Showing posts from May, 2010

What a lot went on in May!!

May is drawing to a close ... and it's been a good one!  Hottest gossip on the UK gardening scene is that Tom Coward is moving from Great Dixter to Gravetye Manor in July, so watch out for changes in the way the Manor garden looks. Lots of good weather (although the English gardens are running well behind thanks to the brutally cold winter); a visit from well-known American blogger - Alice (below) of Bay Area Tendrils and Alice's Garden Travel Buzz.  It's always good to meet fellow bloggers and we went on a whirlwind tour of gardens in Sussex, Somerset, Dorset, Wiltshire and Wales, many of which Alice is currently featuring on her blogs.  I also had the chance to meet the lovely Victoria of Victoria's Backyard and sneak a peak at her glorious garden, which opens for the NGS later this year.
First time gardens for me this month were Chart's Edge, Gravetye Manor, Monk's House (entirely due to Alice even though it's so close to my home), Veddw, and the Roof Gar…

When tantalising topiary turns to hedging horror!

I've visited several gardens this month which are renowned for their topiary displays, starting with Mapperton House (above) and Athelhampton (below), but all are currently at risk from box blight or Phytophthora (Greek for 'plant destroyer') - a water-born fungus which kills yew hedges.  Sir Roy Strong completely changed his iconic garden at The Laskett after it had been hit by box blight and Westbury Park Garden in Gloucestershire (to be reviewed next week), is desperately looking for a cure for its yew hedges before it's too late!  And the tragedy is that even Mapperton and Athelhampton looked as though they were in for a hard time beating these bugs.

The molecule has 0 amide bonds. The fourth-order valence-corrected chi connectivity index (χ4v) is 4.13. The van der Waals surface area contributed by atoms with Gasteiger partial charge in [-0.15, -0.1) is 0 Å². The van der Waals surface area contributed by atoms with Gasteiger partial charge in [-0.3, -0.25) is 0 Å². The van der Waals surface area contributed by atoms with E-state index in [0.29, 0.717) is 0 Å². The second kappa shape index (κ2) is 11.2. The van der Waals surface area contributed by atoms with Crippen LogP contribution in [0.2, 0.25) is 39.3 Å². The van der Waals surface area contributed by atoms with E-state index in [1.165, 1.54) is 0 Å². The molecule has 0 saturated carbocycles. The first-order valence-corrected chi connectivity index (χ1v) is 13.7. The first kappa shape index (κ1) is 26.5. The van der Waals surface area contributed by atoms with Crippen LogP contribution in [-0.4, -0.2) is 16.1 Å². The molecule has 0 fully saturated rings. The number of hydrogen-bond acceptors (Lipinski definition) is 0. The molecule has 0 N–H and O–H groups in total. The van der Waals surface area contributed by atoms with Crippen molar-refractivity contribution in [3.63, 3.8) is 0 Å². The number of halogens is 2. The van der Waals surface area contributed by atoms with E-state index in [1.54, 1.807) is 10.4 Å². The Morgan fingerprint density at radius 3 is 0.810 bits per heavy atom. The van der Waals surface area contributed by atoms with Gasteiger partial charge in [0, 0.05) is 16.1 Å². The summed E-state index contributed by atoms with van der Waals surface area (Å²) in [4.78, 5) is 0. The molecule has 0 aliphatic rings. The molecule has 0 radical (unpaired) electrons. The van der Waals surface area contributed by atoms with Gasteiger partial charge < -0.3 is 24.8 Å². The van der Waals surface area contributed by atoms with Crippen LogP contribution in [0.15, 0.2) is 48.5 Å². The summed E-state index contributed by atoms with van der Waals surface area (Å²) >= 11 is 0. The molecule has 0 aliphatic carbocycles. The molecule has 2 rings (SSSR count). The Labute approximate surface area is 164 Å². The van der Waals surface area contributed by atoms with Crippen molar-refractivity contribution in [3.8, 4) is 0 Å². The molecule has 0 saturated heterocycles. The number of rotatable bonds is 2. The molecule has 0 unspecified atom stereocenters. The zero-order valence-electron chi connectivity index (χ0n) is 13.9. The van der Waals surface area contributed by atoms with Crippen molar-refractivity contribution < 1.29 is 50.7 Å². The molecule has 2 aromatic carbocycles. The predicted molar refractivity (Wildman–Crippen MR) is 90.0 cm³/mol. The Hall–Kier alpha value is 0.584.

I'm not going to elaborate on the history of topiary here, because I've found a fascinating website which deals with all aspects of ornamental hedging - the Topiary Organisation - and will let you read for yourselves what is known about this ancient art.  But what I do know is that I saw a huge number of immacul…

Another glorious gourmet garden!

I have to confess that while all really serious gardeners have been at the Chelsea Flower Shower this week, I've been skulking around in Sussex enjoying the sunshine and looking for new gardens to visit. But I'm glad I stayed home, because I visited a startling garden this week, which has been on my wish list for several years - Gravetye Manor near East Grinstead in Sussex - a fine example of an Elizabethan house, surrounded by acres of glorious gardens and parkland - and former home of William Robinson, the influential (and outspoken) garden designer, who earned the nickname of "Father of the English Flower Garden".
Gravetye is best-known as a luxury hotel, surrounded by glorious gardens, but is now under new ownership and what will interest fellow gardeners is the new head gardener who joins the team in July. Tom Coward is arriving from Great Dixter in East Sussex and it will be interesting to see what changes he makes at this historical property in the next few y…